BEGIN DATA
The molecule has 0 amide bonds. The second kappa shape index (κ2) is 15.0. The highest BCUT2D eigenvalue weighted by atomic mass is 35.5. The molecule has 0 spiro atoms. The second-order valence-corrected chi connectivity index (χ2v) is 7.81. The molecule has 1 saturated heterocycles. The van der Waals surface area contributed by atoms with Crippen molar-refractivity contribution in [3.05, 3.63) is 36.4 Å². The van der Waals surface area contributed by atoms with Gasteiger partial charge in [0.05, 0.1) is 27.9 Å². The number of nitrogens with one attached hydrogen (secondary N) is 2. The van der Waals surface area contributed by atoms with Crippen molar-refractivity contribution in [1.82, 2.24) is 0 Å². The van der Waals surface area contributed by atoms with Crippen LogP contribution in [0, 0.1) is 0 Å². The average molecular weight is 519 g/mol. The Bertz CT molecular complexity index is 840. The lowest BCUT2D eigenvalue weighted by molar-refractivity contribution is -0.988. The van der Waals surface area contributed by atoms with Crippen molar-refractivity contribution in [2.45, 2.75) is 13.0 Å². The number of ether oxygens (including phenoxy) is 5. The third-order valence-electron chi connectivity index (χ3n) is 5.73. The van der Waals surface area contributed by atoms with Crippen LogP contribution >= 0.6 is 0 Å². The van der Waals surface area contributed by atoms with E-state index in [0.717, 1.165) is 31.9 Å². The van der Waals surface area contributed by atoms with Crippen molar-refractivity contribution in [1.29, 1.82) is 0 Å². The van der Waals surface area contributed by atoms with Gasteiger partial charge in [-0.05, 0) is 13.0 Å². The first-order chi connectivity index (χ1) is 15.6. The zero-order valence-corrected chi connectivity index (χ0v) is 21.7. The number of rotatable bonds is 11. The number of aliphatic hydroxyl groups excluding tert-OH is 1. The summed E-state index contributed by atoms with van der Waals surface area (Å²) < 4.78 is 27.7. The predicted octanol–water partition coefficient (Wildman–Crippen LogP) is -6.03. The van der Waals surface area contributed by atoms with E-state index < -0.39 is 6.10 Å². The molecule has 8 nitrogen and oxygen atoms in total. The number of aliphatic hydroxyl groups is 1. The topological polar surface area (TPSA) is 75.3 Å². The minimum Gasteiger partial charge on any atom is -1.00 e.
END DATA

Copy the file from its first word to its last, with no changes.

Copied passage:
The molecule has 0 amide bonds. The second kappa shape index (κ2) is 15.0. The highest BCUT2D eigenvalue weighted by atomic mass is 35.5. The molecule has 0 spiro atoms. The second-order valence-corrected chi connectivity index (χ2v) is 7.81. The molecule has 1 saturated heterocycles. The van der Waals surface area contributed by atoms with Crippen molar-refractivity contribution in [3.05, 3.63) is 36.4 Å². The van der Waals surface area contributed by atoms with Gasteiger partial charge in [0.05, 0.1) is 27.9 Å². The number of nitrogens with one attached hydrogen (secondary N) is 2. The van der Waals surface area contributed by atoms with Crippen molar-refractivity contribution in [1.82, 2.24) is 0 Å². The van der Waals surface area contributed by atoms with Crippen LogP contribution in [0, 0.1) is 0 Å². The average molecular weight is 519 g/mol. The Bertz CT molecular complexity index is 840. The lowest BCUT2D eigenvalue weighted by molar-refractivity contribution is -0.988. The van der Waals surface area contributed by atoms with Crippen molar-refractivity contribution in [2.45, 2.75) is 13.0 Å². The number of ether oxygens (including phenoxy) is 5. The third-order valence-electron chi connectivity index (χ3n) is 5.73. The van der Waals surface area contributed by atoms with Crippen LogP contribution >= 0.6 is 0 Å². The van der Waals surface area contributed by atoms with E-state index in [0.717, 1.165) is 31.9 Å². The van der Waals surface area contributed by atoms with Crippen molar-refractivity contribution in [1.29, 1.82) is 0 Å². The van der Waals surface area contributed by atoms with Gasteiger partial charge in [-0.05, 0) is 13.0 Å². The first-order chi connectivity index (χ1) is 15.6. The zero-order valence-corrected chi connectivity index (χ0v) is 21.7. The number of rotatable bonds is 11. The number of aliphatic hydroxyl groups excluding tert-OH is 1. The summed E-state index contributed by atoms with van der Waals surface area (Å²) < 4.78 is 27.7. The predicted octanol–water partition coefficient (Wildman–Crippen LogP) is -6.03. The van der Waals surface area contributed by atoms with E-state index < -0.39 is 6.10 Å². The molecule has 8 nitrogen and oxygen atoms in total. The number of aliphatic hydroxyl groups is 1. The topological polar surface area (TPSA) is 75.3 Å². The minimum Gasteiger partial charge on any atom is -1.00 e.